Originally published by 2 Minute Medicine® (view original article). Reused on AccessMedicine with permission.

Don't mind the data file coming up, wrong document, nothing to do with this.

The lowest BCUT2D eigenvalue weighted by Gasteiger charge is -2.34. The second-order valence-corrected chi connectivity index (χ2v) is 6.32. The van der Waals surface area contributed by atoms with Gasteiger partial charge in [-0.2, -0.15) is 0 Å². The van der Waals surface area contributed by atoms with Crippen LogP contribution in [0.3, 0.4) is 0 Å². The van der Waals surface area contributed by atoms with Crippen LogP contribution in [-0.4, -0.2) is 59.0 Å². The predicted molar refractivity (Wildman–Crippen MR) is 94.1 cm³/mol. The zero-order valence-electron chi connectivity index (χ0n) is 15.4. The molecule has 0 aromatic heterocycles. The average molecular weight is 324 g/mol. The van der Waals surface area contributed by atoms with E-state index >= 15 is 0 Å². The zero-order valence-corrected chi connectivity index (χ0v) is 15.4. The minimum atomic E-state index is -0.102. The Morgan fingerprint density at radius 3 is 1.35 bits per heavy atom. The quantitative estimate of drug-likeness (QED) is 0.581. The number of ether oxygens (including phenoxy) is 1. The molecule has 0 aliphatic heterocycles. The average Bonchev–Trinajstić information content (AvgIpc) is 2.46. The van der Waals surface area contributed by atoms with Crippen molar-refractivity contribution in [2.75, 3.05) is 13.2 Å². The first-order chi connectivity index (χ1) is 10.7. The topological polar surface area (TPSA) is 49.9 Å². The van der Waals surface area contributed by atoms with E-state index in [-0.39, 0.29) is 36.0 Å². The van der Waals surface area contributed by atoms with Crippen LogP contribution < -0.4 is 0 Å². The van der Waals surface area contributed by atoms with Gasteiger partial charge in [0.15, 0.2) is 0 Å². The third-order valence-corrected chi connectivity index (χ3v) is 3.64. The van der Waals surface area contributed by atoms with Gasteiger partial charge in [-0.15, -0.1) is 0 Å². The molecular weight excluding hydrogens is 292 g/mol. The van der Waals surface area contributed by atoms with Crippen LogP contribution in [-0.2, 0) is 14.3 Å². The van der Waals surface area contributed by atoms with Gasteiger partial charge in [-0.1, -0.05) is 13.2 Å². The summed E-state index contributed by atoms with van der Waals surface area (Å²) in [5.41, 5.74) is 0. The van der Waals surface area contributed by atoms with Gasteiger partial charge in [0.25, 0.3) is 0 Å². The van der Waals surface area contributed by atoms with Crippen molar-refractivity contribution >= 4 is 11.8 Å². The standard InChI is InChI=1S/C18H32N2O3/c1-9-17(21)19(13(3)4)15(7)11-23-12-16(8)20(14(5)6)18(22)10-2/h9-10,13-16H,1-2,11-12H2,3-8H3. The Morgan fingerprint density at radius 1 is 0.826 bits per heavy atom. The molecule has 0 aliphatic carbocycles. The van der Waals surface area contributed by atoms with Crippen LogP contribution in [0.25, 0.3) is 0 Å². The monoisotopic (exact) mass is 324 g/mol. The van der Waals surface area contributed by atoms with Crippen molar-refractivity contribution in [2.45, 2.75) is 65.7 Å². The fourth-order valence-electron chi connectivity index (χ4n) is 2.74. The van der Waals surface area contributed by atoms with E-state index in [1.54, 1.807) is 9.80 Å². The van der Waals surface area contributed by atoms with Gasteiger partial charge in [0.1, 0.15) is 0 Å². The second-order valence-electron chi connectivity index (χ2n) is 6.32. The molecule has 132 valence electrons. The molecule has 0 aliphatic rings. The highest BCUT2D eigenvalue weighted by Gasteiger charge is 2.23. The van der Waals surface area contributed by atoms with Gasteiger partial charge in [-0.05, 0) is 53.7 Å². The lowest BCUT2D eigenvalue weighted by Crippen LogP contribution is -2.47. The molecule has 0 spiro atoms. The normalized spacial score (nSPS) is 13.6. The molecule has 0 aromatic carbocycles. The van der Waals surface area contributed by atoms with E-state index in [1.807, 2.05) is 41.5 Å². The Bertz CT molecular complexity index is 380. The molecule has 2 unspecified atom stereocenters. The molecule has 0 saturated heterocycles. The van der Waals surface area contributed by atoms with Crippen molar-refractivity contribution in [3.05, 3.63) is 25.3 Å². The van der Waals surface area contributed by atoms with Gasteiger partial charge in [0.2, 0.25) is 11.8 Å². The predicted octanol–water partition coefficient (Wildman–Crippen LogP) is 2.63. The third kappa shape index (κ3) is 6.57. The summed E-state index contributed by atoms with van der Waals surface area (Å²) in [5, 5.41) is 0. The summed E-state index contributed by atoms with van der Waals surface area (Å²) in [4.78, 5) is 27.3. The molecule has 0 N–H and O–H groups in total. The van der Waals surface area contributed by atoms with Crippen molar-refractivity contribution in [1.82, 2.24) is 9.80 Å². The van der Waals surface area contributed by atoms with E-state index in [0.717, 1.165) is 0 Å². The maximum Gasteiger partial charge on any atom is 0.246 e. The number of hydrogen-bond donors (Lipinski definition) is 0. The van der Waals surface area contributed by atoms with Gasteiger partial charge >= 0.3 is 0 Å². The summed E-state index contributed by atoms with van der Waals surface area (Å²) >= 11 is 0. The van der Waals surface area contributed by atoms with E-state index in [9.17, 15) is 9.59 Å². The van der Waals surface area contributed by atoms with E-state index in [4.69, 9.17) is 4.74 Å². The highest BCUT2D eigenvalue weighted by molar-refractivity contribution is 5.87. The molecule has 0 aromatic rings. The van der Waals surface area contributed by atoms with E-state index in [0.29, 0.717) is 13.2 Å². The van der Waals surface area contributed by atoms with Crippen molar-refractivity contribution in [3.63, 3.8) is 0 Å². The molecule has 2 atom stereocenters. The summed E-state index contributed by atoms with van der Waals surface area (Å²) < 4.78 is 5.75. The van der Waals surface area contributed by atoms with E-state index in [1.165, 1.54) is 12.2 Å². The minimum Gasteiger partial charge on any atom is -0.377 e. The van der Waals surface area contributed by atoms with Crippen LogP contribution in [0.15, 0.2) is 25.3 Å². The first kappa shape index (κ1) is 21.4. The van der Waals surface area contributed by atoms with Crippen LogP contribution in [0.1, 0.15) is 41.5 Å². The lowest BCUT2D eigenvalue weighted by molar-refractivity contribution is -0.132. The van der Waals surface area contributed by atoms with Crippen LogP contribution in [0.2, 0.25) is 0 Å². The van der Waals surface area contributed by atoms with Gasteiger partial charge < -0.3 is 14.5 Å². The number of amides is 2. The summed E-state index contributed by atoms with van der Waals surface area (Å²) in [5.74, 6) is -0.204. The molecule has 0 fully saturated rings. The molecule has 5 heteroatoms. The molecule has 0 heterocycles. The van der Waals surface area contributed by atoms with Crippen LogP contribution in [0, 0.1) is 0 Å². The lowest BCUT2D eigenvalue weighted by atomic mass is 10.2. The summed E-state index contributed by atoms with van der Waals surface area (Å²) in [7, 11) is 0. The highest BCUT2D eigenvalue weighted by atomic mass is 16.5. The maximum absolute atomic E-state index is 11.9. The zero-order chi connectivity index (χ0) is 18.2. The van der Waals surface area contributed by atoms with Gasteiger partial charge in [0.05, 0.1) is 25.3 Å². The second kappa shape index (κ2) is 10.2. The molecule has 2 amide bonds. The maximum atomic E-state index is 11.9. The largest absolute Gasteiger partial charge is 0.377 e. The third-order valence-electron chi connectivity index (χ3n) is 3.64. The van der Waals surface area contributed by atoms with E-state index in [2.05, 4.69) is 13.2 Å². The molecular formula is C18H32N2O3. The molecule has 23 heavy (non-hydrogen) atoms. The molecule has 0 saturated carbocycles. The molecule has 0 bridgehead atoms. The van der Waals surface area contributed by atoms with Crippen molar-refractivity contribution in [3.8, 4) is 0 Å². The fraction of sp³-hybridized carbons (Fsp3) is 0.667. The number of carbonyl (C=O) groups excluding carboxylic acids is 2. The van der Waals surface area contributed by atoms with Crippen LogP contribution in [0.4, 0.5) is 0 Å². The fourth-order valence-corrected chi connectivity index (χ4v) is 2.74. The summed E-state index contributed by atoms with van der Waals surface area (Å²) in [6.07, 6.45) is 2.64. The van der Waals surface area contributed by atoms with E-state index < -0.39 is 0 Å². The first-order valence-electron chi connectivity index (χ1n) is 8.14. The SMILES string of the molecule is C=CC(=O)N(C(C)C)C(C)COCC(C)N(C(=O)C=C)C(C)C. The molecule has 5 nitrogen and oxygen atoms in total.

Full-term pregnancies are strongly associated with a reduced risk of endometrial cancer. Whether this protective association is driven by fecundity, a specific process that occurs during pregnancy, or cumulative number of months pregnancy, however, is unknown. In this cohort study, 2,311,332 Danish women born between 1935 and 2002 were followed for an average of 24.8 years to explore the association between pregnancy duration and risk of endometrial cancer. These women had 3,947,650 pregnancies, of which 671,560 were induced abortions (median gestational age 8 weeks, IQR 7-9 weeks), and 3,276,090 were births (median gestational age 40 weeks, IQR 39-41 weeks). During study follow-up, 6,743 women developed endometrial cancer. Researchers found that both induced abortions and births after a first pregnancy were strongly associated with a reduced risk of endometrial cancer after adjustment for age, time period, and socioeconomic factors (induced abortion: RR 0.53, 95% CI 0.45 to 0.64; childbirth: RR 0.66, 95% CI 0.61 to 0.72). Each subsequent pregnancy was also associated with risk reduction, whether it ended in induced abortion (RR 0.81, 95% CI 0.77 to 0.86) or childbirth (RR 0.86, 95% CI 0.84 to 0.89). There was no difference in the relative risk of endometrial cancer when stratifying by age at first pregnancy (p=0.69), nor time since pregnancy (less than 10 years vs. 10 years or greater, p=0.94). The results were also not affected by obesity, birth cohort, or fecundity. This study was limited by the lack of data regarding lifetime use of oral contraceptives, which has also been associated with a decreased risk of endometrial cancer. Overall, this study indicates that pregnancy is associated with a reduced the risk of endometrial cancer, regardless of whether the pregnancy ends in induced abortion or birth, suggesting that the driving protective factor is either a women’s fecundity or a biological process occurring early in gestation.

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